Land – A Valued Commodity

Land – A Valued Commodity

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A municipality’s most valuable commodity is its land. But how can municipalities manage their most valuable commodity if they don't know who owns it?

As you know, land can be developed for commercial purposes, housing developments, and many other revenue-generating opportunities, creating new employment opportunities for the community.

But did you know that Newfoundland and Labrador is the only province in Canada where you don’t have to register your land?

So, how can municipalities manage their most valuable commodity if they don’t know who owns it? How can they generate new employment opportunities and tax revenue if they don’t know the possibility exists?

Don’t worry, it’s not rocket science!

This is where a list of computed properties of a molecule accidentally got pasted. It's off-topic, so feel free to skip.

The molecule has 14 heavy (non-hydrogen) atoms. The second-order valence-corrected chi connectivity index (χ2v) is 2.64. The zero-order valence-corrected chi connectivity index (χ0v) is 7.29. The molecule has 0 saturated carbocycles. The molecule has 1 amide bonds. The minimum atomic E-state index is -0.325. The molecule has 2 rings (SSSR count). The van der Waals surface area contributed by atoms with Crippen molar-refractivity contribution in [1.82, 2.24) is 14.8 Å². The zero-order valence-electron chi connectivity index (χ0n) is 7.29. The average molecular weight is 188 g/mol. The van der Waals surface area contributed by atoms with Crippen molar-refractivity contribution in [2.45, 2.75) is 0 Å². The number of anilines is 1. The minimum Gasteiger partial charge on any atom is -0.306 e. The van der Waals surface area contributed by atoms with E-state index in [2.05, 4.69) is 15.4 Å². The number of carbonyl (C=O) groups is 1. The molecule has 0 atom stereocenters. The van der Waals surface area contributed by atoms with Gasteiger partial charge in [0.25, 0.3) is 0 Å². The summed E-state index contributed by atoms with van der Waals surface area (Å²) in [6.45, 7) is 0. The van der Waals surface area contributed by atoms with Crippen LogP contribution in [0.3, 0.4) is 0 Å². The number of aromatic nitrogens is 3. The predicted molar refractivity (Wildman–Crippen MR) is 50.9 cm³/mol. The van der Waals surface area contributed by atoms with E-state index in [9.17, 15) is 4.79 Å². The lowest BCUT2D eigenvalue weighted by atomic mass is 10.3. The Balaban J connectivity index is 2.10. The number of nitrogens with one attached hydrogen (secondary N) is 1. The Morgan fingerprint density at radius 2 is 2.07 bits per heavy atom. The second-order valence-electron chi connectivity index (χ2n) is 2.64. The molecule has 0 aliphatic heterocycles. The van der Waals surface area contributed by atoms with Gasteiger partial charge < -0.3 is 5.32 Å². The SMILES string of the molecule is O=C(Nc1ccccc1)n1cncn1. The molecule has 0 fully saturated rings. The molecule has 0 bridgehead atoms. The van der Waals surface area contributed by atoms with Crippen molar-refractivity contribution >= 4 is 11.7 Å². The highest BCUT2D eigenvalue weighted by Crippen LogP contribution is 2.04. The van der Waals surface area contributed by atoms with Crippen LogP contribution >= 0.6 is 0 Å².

Here is our easy-to-follow process for identifying your municipality’s unencumbered lands.

How to Identify you Municipality’s Unencumbered Land

STEP 1 – Identify the Land

The initial work is the first step to identifying your municipality’s unencumbered land. This initial work includes site visits, community interviews, and historic photo research.

After this process, you will have either found or not found a name and can proceed to Step 2.

STEP 2 – Is the Land Registered to a Name?

STEP 2A – Registry of Deeds

If a name was found during Step 1, you will do a title search by name or address. If a title is found, it is private land. If there is no title found, you can now decide whether to apply for land and move on to Step 2B.

STEP 2B – Crown Lands’ Office Mapping Search

If no title is found after the mapping search, the land is presumed Crown Land, and you can decide whether to apply for land.

If Quieting of Titles is found, the land is presumed to be private land.

If an Original Grant from Crown was found, you can go back to step 2A and complete the title search.


That’s it! Pretty simple, right?

If you want to learn more about how we can help find your hidden revenue-generating gems, reply to this email, and we’ll help get you started!
Thanks for reading,

Neil Dawe

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